Detroit Lions (10-6, 474 PF, lost in Wild Card Round): Everything broke right for Matthew Stafford as a fantasy play last year: he stayed healthy and the Lions couldn't run the ball or stop anyone else from the scoring. Detroit wound up throwing the ball 66 percent of the time, the highest clip in the league. Head coach Jim Schwartz would like more balance in the offense (as anyone would), but the Lions don't have any special backs between Kevin Smith (ordinary vet), Mikel Leshoure (injury issues, drug suspension) and Jahvid Best (concussion problems, may not play again). Okay then, let Stafford line up in the shotgun and let it rip. Calvin Johnson is an uncoverable freak at receiver and a justifiable fantasy pick in the overall Top 5, and he'll get more help from Titus Young this year (try to snag Young as your fourth or fifth receiver). Tight end Brandon Pettigrew is a solid volume play, but he's not a dominator in the red zone.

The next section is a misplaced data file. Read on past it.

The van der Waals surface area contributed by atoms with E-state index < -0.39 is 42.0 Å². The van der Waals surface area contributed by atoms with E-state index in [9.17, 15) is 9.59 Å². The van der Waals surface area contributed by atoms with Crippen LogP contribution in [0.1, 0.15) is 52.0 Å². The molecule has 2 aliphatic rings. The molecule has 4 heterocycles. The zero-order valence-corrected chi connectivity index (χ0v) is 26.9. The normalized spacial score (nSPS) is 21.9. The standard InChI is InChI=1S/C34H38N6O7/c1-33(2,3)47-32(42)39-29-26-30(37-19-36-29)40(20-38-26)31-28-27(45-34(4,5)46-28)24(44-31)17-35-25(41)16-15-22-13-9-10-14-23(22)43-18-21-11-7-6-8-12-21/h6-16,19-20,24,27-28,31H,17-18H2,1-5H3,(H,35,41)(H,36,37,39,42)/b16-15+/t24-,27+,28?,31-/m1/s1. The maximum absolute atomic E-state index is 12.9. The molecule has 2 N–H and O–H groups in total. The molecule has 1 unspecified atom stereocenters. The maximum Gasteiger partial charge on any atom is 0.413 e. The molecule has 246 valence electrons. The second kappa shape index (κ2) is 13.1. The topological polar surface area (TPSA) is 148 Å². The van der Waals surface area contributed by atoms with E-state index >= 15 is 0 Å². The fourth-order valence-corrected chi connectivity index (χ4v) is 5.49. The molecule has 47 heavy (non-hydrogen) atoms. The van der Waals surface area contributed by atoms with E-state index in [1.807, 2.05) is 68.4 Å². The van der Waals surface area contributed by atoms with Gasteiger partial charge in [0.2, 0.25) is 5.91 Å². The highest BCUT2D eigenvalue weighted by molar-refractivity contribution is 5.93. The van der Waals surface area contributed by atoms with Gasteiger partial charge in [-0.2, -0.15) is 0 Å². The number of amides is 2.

Chicago Bears (8-8, 353 PF): The Bears were on the short list of Super Bowl contenders before Jay Cutler busted his thumb in November. A 1-5 crash landing followed, as a nation grimaced at the sight of backup QB Caleb Hanie. The front office did all it could to help Cutler for 2012, adding his old running mate Brandon Marshall in addition to RB Michael Bush and rookie WR Alshon Jeffery. Marshall should be a force between the 20s, but he never had big touchdown counts back in the Denver days with Cutler. He's a strong fantasy play but not a Top 10 wideout. Bush probably can poach 6-8 rushing touchdowns from tailback Matt Forte, but Forte will get his 1500-1800 total yards anyway, even behind a pedestrian offensive line. If you're looking for a safe back in the late-first or early-second round, Forte is a smart play. TE Kellen Davis has a some sleeper value in deeper leagues.